So how do we reconcile our conditioned vision with our internal realisation? In the transcendental body of the spiritual master, from our limited viewpoint we may perceive some fault or infirmity, but we should understand that it is Sri Guru's special mercy so that we can render intimate devotional service and become more attached to his lotus feet. Similarly the Dham, being non-different from the Supreme Personality of Godhead, is simply allowing us to purify ourselves by rendering some small service.

Let us do our little bit to act as instruments of the Lord. Working together in the mood of devotion to manifest Braja Dham in all its natural glory.

How wonderful would it be to visit the holy Dham where we can chant peacefully in the shade of forests of kadamba trees and parks full of the flora and fauna reminding us of the connection with Radha Krishna's lila -- lakes and kundas with graceful swans and full of blossoming lotus flowers, with devotees living simply in full surrender, caring for the cows and finding innovative solutions that are not based on imported, inappropriate technology (e.g., flush toilets, in an area where raw sewage goes into the holy Yamuna), economic factors or uncontrolled consumption, but manifesting the simplicity of real Braja life. I honestly believe that, if the Brajabasis and the millions of pilgrims/tourists who visit the Dham saw a wonderful functional example of simple, peaceful life, many would become inspired.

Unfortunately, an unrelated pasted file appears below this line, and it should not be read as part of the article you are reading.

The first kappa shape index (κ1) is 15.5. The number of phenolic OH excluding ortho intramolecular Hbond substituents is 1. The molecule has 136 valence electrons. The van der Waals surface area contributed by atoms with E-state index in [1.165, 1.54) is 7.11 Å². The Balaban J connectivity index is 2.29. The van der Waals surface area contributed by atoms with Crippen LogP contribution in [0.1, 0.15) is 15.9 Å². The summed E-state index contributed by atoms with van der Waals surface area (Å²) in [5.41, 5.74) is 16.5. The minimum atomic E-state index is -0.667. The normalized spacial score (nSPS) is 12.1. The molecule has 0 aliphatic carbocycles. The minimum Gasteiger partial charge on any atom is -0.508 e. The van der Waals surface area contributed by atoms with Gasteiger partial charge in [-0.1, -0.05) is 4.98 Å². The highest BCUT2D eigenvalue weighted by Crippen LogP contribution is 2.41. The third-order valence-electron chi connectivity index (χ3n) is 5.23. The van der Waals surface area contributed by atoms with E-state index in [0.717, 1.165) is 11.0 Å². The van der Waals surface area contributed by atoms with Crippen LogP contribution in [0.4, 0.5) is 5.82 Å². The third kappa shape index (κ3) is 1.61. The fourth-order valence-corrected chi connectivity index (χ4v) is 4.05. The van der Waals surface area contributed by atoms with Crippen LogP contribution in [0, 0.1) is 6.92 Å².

In my work I generate many statistics that point to an impending disaster. We could become depressed that of the 137 vanas (forests) only two remain, or that 95 percent of the peaceful cows who once roamed in Braja have been replaced by buffaloes, and the noble bull by tractors. The Rajasthan Thar desert is rapidly encroaching. With increased cash-cropping (to pay back the loans to buy the tractors) and inappropriate technology, there is enormous pressure on the water resources, and the water table is plummeting, but it is all simply the Dham's inconceivable mercy, encouraging us to become pure in our sadhana so we can change the hearts and minds of those who are presently creating so much disturbance, focus our efforts and work in co-operation with the whole community. We know that the only real lasting solution is Krishna consciousness. Where better to implement our philosophy than at the very heart of our culture? If we cannot have the vision to do it here, is there much possibility of manifesting it anywhere else?